Marc Tessier-Lavigne in front of a screen showing the Golden Gate Bridge

President Marc Tessier-Lavigne talked about Stanford’s research efforts to tackle the COVID-19 crisis at the virtual meeting of the Faculty Senate on Thursday. (Image credit: Andrew Brodhead)

The Faculty Senate chose an open forum for its Thursday meeting that allowed senators to engage in an extended Q&A with university leaders, including President Marc Tessier-Lavigne and Provost Persis Drell.

In addition, senators were able to pose direct questions to leaders in Stanford Medicine, Student Affairs, Research and Graduate Education, as well as staff members charged with planning recovery activities for the aftermath of the crisis, including staging a return to the university’s research laboratories.

It was the second senate meeting held via Zoom in order to comply with the California shelter-in-place order, which was issued in mid-March.

Both Tessier-Lavigne and Drell gave short presentations before the forum was opened up for the senators’ virtual questions.

President’s remarks

Tessier-Lavigne said that Stanford will be guided by three overarching principles as the university continues to respond to the uncertainty caused by the pandemic: supporting students; contributing to the fight against COVID-19; and positioning Stanford for recovery.

He said Stanford’s researchers “have thrown themselves on COVID-19,” launching projects on preventing, diagnosing and treating the disease, and deciphering how it spreads. Other researchers are studying how the pandemic is affecting society.

Tessier-Lavigne called attention to a new research website, Stanford RISE, which stands for Respond, Innovate, Scale, Empower. The website was created to house the wide variety of COVID-19 research being done on campus.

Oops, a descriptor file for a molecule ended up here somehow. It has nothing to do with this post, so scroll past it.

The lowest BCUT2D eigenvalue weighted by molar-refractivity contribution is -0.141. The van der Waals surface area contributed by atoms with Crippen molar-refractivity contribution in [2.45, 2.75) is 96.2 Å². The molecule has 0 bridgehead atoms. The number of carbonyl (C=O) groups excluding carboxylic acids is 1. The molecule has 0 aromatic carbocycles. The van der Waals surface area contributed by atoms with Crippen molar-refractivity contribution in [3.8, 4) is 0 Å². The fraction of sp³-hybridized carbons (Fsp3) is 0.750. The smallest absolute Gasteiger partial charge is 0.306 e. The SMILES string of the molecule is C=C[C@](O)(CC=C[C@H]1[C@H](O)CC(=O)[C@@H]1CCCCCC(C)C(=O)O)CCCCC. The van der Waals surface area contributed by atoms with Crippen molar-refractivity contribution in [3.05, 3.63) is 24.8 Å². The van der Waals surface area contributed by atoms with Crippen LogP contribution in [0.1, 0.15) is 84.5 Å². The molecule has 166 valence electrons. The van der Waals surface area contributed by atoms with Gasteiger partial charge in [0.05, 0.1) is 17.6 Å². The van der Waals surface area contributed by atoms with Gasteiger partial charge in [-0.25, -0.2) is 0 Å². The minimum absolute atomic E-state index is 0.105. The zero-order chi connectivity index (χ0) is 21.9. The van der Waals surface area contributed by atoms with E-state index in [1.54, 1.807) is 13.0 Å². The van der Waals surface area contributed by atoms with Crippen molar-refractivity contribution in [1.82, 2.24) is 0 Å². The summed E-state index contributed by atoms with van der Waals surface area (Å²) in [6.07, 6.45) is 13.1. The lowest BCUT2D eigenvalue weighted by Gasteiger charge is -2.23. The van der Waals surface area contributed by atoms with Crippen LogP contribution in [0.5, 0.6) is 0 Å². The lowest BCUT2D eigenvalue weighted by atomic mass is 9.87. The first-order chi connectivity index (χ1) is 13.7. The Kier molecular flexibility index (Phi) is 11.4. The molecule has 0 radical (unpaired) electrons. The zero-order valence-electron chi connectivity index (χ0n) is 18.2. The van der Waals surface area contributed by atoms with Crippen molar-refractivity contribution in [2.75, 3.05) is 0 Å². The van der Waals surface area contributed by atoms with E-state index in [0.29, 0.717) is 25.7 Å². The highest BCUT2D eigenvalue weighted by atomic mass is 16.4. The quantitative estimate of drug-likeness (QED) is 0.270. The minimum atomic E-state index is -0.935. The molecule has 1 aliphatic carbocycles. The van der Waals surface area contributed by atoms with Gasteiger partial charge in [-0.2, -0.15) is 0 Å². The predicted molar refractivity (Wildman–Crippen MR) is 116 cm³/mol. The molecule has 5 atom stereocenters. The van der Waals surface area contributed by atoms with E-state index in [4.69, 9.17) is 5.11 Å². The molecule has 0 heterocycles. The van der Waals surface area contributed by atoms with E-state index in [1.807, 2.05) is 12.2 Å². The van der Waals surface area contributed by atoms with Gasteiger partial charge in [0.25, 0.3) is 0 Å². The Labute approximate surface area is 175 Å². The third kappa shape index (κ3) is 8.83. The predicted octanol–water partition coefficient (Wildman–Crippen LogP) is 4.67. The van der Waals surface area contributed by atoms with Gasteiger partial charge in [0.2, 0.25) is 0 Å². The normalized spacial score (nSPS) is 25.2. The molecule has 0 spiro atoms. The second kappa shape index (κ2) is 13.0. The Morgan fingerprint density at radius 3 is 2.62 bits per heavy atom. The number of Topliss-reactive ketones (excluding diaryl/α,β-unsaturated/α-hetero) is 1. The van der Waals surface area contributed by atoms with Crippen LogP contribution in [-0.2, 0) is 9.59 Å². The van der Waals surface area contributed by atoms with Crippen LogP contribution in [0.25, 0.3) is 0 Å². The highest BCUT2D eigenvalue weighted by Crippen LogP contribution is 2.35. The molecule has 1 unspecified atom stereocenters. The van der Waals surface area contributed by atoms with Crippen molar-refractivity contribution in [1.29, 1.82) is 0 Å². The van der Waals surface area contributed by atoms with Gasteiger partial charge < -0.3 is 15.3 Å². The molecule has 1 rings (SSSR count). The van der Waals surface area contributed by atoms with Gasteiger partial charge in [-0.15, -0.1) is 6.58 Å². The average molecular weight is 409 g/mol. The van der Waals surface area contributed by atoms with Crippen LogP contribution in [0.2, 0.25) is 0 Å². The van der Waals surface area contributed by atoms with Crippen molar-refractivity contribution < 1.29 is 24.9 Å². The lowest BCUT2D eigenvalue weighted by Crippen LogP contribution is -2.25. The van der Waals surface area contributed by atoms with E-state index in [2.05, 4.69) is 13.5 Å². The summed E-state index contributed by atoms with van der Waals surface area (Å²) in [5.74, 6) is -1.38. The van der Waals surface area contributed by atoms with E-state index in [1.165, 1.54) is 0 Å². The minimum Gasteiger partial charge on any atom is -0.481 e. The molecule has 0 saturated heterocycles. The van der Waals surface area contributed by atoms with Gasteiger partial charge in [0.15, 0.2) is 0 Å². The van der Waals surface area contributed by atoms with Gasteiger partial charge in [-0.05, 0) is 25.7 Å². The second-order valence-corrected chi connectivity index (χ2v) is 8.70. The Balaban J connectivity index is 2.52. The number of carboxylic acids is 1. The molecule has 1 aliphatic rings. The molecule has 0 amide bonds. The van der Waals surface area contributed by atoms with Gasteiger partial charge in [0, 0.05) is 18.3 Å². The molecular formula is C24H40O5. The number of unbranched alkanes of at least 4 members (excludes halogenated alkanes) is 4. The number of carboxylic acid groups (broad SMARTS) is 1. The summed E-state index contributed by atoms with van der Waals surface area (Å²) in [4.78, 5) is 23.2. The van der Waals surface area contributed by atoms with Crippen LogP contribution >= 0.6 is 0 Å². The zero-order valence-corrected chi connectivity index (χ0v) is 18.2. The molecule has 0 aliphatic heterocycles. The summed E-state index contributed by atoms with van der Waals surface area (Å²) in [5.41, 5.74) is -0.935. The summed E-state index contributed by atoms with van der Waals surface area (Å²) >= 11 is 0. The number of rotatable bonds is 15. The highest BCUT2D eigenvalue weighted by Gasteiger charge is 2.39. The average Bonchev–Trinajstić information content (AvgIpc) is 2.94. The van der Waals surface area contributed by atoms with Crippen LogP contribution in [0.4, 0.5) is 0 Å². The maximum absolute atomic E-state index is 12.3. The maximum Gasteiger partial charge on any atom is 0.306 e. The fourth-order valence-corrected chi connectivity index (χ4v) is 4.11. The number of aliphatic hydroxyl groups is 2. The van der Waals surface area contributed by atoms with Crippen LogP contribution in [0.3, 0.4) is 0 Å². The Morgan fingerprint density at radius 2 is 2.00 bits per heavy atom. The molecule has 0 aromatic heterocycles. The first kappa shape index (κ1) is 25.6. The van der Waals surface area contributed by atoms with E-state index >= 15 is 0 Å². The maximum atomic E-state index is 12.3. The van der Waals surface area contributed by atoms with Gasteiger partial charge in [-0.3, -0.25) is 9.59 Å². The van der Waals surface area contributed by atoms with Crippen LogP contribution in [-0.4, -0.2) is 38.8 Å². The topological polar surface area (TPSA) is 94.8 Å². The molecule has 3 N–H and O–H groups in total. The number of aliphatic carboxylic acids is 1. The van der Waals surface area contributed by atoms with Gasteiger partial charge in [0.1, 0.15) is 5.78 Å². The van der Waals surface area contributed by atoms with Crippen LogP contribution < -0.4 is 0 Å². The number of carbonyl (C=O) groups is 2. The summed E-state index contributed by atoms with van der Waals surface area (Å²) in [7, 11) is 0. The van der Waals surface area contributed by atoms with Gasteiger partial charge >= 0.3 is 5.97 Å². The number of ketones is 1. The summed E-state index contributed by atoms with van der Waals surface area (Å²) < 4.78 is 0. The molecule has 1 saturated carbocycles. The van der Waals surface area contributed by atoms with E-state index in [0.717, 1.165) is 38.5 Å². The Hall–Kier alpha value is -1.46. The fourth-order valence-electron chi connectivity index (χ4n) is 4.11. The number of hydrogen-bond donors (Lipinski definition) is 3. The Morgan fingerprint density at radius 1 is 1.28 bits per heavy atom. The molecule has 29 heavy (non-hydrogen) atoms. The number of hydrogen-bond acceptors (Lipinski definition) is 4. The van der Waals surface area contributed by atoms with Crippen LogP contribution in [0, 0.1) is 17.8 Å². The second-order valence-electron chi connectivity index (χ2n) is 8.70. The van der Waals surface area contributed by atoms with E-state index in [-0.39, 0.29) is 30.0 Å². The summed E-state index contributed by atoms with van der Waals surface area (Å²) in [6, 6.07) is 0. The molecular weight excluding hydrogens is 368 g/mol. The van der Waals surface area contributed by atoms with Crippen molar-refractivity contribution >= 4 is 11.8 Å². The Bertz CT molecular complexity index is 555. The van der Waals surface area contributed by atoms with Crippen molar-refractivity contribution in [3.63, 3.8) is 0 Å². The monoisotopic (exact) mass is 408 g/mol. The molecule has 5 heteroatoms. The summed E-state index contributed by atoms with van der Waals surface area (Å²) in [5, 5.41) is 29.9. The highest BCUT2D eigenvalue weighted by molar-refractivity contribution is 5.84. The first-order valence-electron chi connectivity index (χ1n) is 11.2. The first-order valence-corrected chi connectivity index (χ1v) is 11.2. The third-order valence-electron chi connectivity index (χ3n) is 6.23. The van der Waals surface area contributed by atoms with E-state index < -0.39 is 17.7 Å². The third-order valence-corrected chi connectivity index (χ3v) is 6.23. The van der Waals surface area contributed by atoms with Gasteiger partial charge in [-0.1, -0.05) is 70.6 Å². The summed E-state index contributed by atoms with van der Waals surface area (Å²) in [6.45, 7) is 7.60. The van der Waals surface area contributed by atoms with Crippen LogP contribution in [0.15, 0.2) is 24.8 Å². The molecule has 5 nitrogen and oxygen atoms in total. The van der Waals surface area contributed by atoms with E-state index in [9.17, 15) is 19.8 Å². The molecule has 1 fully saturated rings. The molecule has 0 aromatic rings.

He said the 200 research projects already featured on the website have been organized into four broad thematic areas: rapid discovery, human resilience, inclusive recovery and post-pandemic cooperation. The website will be updated as Stanford RISE receives additional information on projects.

“The aim, again, is to facilitate collaboration among researchers, by making all of these projects available across our community,” said Tessier-Lavigne, who encouraged everyone to visit the RISE website.

While the university tackles immediate issues, Tessier-Lavigne said it is also important to begin thinking about how to manage the aftermath of the crisis and get the campus back to a “new normal.” He said one of the issues the research policy and implementation group is tackling is how to stage a return to the university’s research labs. Another group is focused on education. And a third group is focused on defining options for fall quarter, taking into account the best thinking available about the trajectory of the disease.

Provost’s report

In her presentation, Drell, the university’s chief budget and academic officer, offered a first look at the current fiscal year, saying Stanford has seen a roughly $200 million reversal in the consolidated budget of the university.

Persis Drell in front of library shelves

At the meeting, Provost Persis Drell discussed the impact the crisis is having on Stanford’s financial picture. (Image credit: Andrew Brodhead)

“To put that in context, if you remember my presentation to you last year, we anticipated that we would end fiscal year 2020 with a projected $126 million surplus, mostly in restricted use and legally restricted and designated fund balances – funds whose use is restricted by law or designated by policy,” she said. “The $200 million swing negative is distributed across many different fund types and we believe that at least $100 million of that will hit general funds, our most precious, unrestricted source of funds that supports many, many things at Stanford, including staff, faculty and student financial aid.

As a result of the pandemic, Stanford has seen a decrease in revenue, increases in financial costs and new expenditures related to the pandemic.

“The primary source of funds to cover this shortfall will be the reserves that were built over the decade since the 2009 downturn,” she said. “However, these resources will be significantly diminished to close out this fiscal year.”

Drell reiterated the “unprecedented uncertainties” facing Stanford as a result of the COVID-19 crisis.

Among those uncertainties: No one knows yet what the “new normal” will look like once the shelter-in-place order is lifted. No one knows yet how the disease will impact the economy and Stanford’s endowment, which is a primary source of the resources that support the university – except that impact on the endowment payout is expected to be significant.

“And then there is real uncertainty in when we will be able to be a residential undergraduate institution again,” Drell said. “We, along with all of our peers, are struggling to determine what fall will look like.”